Grub Street has always been a tough neighborhood. We have just come through a period of exceptional prosperity for authors. Mr Meyers published his first article in 1965 and his first book in 1973. This has been a halcyon period. Of course there have been individual high earners before, Sir Walter Scott, George Eliot, Charles Dickens, Mark Twain, but toilers in the vineyards of literature were always remunerated more in job-satisfaction than in money. What happened in the post-WWII boom was that books of all sorts were suddenly in demand by an increasingly well-educated audience and the libraries that served them. We all prospered: authors, publishers, book manufacturers.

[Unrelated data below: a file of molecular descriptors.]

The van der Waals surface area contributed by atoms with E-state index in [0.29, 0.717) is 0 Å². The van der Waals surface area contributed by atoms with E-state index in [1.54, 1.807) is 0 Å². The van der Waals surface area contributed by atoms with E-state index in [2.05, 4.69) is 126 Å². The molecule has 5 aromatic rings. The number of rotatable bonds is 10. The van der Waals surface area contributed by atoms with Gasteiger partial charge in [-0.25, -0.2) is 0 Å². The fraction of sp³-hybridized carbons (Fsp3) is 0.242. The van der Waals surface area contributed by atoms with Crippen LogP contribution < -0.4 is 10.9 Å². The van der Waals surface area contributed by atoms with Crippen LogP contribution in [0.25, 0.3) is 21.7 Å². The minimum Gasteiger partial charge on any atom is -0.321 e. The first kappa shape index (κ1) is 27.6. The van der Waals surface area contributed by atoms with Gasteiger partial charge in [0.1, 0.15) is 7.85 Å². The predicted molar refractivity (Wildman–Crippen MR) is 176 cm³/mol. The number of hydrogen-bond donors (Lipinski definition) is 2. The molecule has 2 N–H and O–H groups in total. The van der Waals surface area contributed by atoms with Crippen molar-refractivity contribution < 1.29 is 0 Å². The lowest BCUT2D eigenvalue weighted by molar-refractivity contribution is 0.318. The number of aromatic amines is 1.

It’s easy to see why authors would be worried about these changed circumstances. Now that I have retired, I spend a good deal of my time playing at being a writer. It’s a delightful life, and one I’d sorely miss if I had to give it up and go back to the nine-to-five grind. Too bad I couldn’t have done this right from the beginning — well, no; I really wouldn’t have wanted to do that, nor of course did I have the talent even to think of it. Anyway, I couldn’t have taken the uncertainty of a non-salary job! But it was never even an option. The nearest to mentoring I ever got was having an exercise book thrown at my 15-year old head, accompanied by a roar of “Hollick, you’ll never write a decent sentence in your life”. As the bellower was an ex-scrum-half for Ireland, his words naturally carried a great deal of weight with me. My generation was schooled to obey and trust our teachers, whose primary job sometimes appeared to be to break us down, so that rebuilding-up could perhaps commence at some future date. Appropriately our school motto was “Dura virum nutrix”. However unsuited I may have been to it, the writer’s life does look attractive: you do just as much as you want, whenever you want to do it. This can involve research, which can take you as far as actually visiting a library. You get to read a lot: the better the better. And of course you need only do all this in subjects in which you are interested. No boring preparing budgets or projecting staffing needs. If you get fed up, you stop, and start something else. As Heine put it “man lebt so recht wie Gott in Frankreich”; and he’d have known.